- Paste the link that you just copied to run
git clone firstname.lastname@example.org:<username>/widelands.git
on your command line / in your terminal. This will pull your fork down onto your machine and check out the
masterbranch. Your fork will be known as
originto the Git system.
Note: You can speed up downloading by calling
git clone https://github.com/<userame>/widelands.git --depth 1. This will download only the last revision. But this will prevent you from keeping your fork in sync with the main repository, because all revisions will be needed to do so.
You will now have a subdirectory called 'widelands', cd into it:
Link up the original by running :
git remote add upstream https://github.com/widelands/widelands.git
This will now be known as
upstreamto the Git system.
Working on and contributing code
If you plan to be working on multiple branches at the same time, see Checking out into subdirectories - we haven't worked out the details of that one yet, so please feel free to contribute to this Wiki page.
1. Create a branch
You should always work in a separate branch for each feature and never on the
master branch. For creating a branch, run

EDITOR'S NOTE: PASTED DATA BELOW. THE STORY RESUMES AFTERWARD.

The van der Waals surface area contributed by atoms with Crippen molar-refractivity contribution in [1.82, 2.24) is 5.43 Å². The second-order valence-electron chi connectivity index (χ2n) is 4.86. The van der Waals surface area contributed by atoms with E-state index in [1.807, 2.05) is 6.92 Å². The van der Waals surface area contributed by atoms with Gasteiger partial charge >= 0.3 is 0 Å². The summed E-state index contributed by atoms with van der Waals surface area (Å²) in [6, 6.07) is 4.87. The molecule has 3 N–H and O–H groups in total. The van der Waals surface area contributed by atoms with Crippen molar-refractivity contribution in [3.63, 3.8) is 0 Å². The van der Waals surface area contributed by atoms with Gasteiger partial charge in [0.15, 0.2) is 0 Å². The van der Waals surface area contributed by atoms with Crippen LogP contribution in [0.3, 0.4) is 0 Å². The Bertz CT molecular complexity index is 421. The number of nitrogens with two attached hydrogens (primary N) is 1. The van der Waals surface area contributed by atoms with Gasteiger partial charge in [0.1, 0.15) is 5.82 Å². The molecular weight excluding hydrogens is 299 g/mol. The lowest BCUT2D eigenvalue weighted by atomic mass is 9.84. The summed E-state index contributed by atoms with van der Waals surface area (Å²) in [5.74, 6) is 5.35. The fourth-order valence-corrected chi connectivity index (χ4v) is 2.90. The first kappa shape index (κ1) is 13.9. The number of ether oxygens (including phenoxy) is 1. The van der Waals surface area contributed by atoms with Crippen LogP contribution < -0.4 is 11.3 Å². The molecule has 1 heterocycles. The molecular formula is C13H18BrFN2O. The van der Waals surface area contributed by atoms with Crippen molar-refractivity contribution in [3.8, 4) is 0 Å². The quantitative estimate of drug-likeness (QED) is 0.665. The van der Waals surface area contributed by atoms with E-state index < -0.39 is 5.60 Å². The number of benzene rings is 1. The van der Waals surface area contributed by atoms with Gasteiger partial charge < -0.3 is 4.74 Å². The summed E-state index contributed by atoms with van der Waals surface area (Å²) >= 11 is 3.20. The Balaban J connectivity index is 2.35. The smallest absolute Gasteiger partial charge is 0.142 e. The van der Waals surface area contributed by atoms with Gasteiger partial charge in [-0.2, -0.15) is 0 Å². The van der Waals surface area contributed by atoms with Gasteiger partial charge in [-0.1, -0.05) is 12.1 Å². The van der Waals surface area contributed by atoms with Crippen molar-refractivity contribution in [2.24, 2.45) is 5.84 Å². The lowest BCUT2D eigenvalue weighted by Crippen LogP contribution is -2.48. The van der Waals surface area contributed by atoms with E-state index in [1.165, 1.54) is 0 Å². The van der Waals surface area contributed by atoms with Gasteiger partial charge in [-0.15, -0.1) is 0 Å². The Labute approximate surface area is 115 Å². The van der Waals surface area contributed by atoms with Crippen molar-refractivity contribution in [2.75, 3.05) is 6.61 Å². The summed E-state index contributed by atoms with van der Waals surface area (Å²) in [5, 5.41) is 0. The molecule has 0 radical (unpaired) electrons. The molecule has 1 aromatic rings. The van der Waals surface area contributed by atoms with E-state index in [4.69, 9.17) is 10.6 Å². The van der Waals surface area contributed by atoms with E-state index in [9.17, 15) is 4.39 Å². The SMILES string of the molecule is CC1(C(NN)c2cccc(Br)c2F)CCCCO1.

git checkout -b <branch_name>.
2. Commit and upload your changes
You should always keep in sync with upstream's master branch. Call
git pull upstream master and follow the instructions. Once you feel comfortable with Git, you can also consider rebasing instead.
After BuildingWidelands and making your changes, you can do a local commit.
- You can see which files have changed by running
git statusand see a diff by running
- Note: Unlike Bazaaar where you only need to
bzr addnew files, you will need to run
git addfor all the files that have any changes in them! This is the bit where we recommend using a GUI client.
- After running
git addfor your changes, you can commit them by running
git commit -m "Commit message". Reference the issue that your working on with
#, e.g. "Fixes #123". This will link your branch to issue No. 123 in the GitHub issue tracker.
- Finally, push your changes with
git push origin <branch_name>.
Note: If you did not add any new files, you cann add and commit at the same time by running
git commit -am "Commit message".
3. Get your changes into the game
Once you are happy with your branch, it's time to hit the "Pull Request" button on GitHub, so that your branch will be merged into our
- Describe what your change does
- If your branch adresses any of our issues, mention the issue(s)